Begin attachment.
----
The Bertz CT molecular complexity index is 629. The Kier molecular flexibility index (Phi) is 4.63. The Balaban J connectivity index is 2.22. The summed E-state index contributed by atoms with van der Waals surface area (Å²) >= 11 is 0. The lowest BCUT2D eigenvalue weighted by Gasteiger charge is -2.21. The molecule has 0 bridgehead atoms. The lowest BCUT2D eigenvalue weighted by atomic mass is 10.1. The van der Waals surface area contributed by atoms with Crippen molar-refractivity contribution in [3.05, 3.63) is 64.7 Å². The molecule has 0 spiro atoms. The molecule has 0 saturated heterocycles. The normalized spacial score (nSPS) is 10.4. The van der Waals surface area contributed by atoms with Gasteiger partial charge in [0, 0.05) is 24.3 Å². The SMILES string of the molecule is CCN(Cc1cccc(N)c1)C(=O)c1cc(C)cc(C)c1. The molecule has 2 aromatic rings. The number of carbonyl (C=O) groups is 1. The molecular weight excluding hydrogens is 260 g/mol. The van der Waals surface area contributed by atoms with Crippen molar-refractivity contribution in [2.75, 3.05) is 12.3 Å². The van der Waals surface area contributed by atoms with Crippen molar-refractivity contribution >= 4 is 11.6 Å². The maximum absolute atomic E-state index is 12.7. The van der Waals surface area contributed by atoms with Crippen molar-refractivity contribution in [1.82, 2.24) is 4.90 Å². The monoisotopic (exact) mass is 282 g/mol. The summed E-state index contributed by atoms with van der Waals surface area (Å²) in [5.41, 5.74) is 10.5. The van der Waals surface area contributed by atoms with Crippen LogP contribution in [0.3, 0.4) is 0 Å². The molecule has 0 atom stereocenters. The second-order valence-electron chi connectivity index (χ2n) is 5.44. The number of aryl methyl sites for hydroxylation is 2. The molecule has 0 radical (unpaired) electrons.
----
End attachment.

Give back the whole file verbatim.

The Bertz CT molecular complexity index is 629. The Kier molecular flexibility index (Phi) is 4.63. The Balaban J connectivity index is 2.22. The summed E-state index contributed by atoms with van der Waals surface area (Å²) >= 11 is 0. The lowest BCUT2D eigenvalue weighted by Gasteiger charge is -2.21. The molecule has 0 bridgehead atoms. The lowest BCUT2D eigenvalue weighted by atomic mass is 10.1. The van der Waals surface area contributed by atoms with Crippen molar-refractivity contribution in [3.05, 3.63) is 64.7 Å². The molecule has 0 spiro atoms. The molecule has 0 saturated heterocycles. The normalized spacial score (nSPS) is 10.4. The van der Waals surface area contributed by atoms with Gasteiger partial charge in [0, 0.05) is 24.3 Å². The SMILES string of the molecule is CCN(Cc1cccc(N)c1)C(=O)c1cc(C)cc(C)c1. The molecule has 2 aromatic rings. The number of carbonyl (C=O) groups is 1. The molecular weight excluding hydrogens is 260 g/mol. The van der Waals surface area contributed by atoms with Crippen molar-refractivity contribution in [2.75, 3.05) is 12.3 Å². The van der Waals surface area contributed by atoms with Crippen molar-refractivity contribution >= 4 is 11.6 Å². The maximum absolute atomic E-state index is 12.7. The van der Waals surface area contributed by atoms with Crippen molar-refractivity contribution in [1.82, 2.24) is 4.90 Å². The monoisotopic (exact) mass is 282 g/mol. The summed E-state index contributed by atoms with van der Waals surface area (Å²) in [5.41, 5.74) is 10.5. The van der Waals surface area contributed by atoms with Crippen LogP contribution in [0.3, 0.4) is 0 Å². The molecule has 0 atom stereocenters. The second-order valence-electron chi connectivity index (χ2n) is 5.44. The number of aryl methyl sites for hydroxylation is 2. The molecule has 0 radical (unpaired) electrons.